NOTE: Now, I know someone is going think, “Yay! I get to eat microwaved popcorn because it has more vitamin A than air popped! Sorry, one instance of one thing having a little more in one vitamin does not a good food make. This just means that in this instance, it is likely that the oil used in the average microwaved popcorn has some vitamin A. That will change the vitamin content, but the poisons in the microwave bag will ultimately harm you more than that little IU of vitamin A will do you good. Think through things like this when doing research.
Processed cheese spread vs. natural cheddar cheese: there are 142 IU vitamin A for 1 oz. processed cheese spread; and there are 142 IU vitamin A for 1 oz. natural cheddar cheese. In this instance it doesn’t change. That’s great, but again you will see more revealing evidence as we keep going through these scenarios
Mashed potato mix vs. whole potato: there are 0 IU’s vitamin A in mashed potato mix; astoundingly there are 18,869 IU’s in 1 cup cubed Sweet Potatoes and 2 IU’s in 1 medium Russet Potato. Quite the difference between type and processed when it comes to potatoes!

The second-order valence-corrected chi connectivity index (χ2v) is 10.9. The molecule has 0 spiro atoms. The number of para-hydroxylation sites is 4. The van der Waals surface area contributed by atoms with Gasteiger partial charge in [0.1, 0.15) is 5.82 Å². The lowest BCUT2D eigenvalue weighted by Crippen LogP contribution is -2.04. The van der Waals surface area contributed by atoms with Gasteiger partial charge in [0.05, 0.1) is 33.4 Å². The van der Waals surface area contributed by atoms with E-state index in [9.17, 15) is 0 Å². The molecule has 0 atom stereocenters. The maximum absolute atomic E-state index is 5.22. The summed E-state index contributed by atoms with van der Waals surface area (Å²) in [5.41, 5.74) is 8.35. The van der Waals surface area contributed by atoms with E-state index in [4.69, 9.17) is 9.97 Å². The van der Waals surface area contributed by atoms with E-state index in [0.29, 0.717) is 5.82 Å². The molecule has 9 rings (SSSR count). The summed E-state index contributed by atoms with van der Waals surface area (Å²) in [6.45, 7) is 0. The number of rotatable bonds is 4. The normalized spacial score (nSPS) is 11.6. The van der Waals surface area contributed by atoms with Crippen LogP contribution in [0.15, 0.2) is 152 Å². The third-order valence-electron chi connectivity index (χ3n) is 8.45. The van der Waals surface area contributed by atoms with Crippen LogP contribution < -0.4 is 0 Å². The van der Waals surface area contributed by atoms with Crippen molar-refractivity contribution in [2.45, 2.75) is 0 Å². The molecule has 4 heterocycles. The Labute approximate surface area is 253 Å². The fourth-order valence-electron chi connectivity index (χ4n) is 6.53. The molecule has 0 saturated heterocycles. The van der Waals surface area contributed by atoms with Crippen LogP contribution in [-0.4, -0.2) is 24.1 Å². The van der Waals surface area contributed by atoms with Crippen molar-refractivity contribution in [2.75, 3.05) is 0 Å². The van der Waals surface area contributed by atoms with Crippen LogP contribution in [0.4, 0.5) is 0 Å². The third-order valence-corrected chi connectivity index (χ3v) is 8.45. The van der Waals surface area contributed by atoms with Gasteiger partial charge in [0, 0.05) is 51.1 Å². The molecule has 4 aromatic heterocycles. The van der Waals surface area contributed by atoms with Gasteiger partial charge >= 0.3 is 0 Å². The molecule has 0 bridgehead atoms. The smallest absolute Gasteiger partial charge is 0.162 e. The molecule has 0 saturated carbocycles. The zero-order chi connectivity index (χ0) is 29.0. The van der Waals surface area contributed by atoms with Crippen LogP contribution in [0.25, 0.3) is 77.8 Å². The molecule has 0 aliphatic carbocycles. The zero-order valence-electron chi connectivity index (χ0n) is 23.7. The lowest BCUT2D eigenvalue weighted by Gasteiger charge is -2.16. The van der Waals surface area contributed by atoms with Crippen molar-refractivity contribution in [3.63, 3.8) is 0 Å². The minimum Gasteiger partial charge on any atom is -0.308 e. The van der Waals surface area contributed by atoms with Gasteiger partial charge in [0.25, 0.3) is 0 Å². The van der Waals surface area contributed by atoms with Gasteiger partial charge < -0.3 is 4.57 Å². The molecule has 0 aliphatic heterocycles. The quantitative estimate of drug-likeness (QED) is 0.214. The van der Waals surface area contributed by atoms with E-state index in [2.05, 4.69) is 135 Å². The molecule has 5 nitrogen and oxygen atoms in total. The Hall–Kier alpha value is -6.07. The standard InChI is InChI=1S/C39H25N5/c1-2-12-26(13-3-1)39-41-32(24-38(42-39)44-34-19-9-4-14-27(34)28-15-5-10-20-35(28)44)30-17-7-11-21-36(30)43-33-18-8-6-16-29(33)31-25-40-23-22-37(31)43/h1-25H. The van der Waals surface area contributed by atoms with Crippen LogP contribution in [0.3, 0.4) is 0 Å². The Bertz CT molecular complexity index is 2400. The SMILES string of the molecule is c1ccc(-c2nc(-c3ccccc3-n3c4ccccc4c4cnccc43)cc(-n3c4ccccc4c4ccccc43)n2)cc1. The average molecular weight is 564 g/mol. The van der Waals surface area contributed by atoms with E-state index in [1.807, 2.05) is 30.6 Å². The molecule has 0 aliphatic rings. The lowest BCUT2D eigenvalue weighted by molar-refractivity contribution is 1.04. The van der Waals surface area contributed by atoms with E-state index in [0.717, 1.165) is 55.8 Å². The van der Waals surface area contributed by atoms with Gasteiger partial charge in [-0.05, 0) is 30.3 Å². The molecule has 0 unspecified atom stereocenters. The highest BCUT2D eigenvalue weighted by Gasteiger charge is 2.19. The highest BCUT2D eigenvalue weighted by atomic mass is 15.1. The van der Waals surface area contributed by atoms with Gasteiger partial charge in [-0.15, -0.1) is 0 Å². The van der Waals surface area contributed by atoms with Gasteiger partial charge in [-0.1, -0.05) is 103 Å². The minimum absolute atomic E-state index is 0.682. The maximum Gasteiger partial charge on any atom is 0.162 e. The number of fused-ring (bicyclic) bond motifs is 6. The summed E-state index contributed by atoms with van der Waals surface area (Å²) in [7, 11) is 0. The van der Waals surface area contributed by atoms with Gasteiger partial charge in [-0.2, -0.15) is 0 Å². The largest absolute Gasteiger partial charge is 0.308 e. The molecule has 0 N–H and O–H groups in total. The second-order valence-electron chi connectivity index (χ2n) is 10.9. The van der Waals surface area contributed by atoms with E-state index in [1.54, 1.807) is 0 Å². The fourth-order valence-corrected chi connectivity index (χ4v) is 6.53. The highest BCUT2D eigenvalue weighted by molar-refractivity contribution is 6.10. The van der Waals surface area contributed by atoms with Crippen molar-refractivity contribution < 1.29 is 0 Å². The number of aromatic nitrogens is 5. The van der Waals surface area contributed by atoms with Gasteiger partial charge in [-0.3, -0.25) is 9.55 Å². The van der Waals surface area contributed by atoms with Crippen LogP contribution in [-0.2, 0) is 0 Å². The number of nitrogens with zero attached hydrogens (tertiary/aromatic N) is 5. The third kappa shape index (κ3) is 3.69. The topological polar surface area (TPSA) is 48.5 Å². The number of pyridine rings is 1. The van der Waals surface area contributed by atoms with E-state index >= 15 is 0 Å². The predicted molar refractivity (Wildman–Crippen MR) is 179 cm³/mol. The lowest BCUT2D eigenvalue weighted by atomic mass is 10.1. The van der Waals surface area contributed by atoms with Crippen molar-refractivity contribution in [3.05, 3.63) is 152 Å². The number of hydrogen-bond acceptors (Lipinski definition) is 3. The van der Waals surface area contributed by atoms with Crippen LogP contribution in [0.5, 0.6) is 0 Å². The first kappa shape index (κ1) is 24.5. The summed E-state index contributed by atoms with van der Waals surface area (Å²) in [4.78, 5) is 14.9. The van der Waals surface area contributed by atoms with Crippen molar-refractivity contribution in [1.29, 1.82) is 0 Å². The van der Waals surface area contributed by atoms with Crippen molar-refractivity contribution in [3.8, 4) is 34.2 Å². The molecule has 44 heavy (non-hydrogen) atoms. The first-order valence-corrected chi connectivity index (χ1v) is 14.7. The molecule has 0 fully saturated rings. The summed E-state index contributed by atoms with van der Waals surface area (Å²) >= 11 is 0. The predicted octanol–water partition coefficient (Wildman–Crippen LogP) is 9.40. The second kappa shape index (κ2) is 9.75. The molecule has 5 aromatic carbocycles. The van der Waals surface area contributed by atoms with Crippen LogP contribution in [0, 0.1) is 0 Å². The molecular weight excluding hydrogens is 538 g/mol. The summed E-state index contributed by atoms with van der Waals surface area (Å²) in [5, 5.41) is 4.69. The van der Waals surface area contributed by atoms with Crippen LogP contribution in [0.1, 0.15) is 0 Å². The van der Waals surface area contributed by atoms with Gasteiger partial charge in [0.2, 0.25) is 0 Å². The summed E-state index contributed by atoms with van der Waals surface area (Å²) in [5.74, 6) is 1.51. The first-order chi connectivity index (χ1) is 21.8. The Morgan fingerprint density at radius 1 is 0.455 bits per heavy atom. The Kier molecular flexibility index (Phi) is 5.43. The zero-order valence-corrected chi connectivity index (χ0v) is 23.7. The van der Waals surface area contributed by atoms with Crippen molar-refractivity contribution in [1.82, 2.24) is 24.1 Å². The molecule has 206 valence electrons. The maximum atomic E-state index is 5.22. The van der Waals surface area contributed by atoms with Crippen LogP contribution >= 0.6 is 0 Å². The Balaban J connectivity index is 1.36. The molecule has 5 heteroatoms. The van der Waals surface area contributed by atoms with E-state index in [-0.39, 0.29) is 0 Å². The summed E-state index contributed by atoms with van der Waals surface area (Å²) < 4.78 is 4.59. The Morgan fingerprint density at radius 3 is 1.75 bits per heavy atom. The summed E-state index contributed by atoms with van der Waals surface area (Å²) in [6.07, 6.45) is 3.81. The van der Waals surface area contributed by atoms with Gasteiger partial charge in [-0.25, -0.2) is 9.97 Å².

Canned green peas vs. fresh green peas: there is 1.2 mg of zinc in 1 cup canned green peas; and 1.8 mg of zinc in 1 cup raw green peas.
White bread vs. whole wheat bread: there is .1 mg of zinc in 1 slice of white bread; there is .7 mg zinc in 1 slice whole wheat bread.
Regular peanut butter vs. natural peanut butter: there is any where between 7.2-7.5 grams of zinc per 1 cup of natural peanut butter and it seems to be the same for regular peanut butter. Again, we will look at other things reasons to avoid the processed and added to peanut butter down the list. Just because they have the same amount of zinc doesn’t mean it will be as healthy for you.
Sunny Delight (or similar) vs. orange juice: in 1 cup of drinks similar to Sunny Delight there are 0 mg of zinc; in 1 cup of raw orange juice there is .1 mg of zinc.
Microwave popcorn vs. air popped popcorn: in 1 ounce of microwaved popcorn there is .7 mg’s of zinc; in 1 cup air popped popcorn there is .3 mg’s of zinc. You will see more differences that reveal why there is more zinc but not necessarily the best thing to eat below.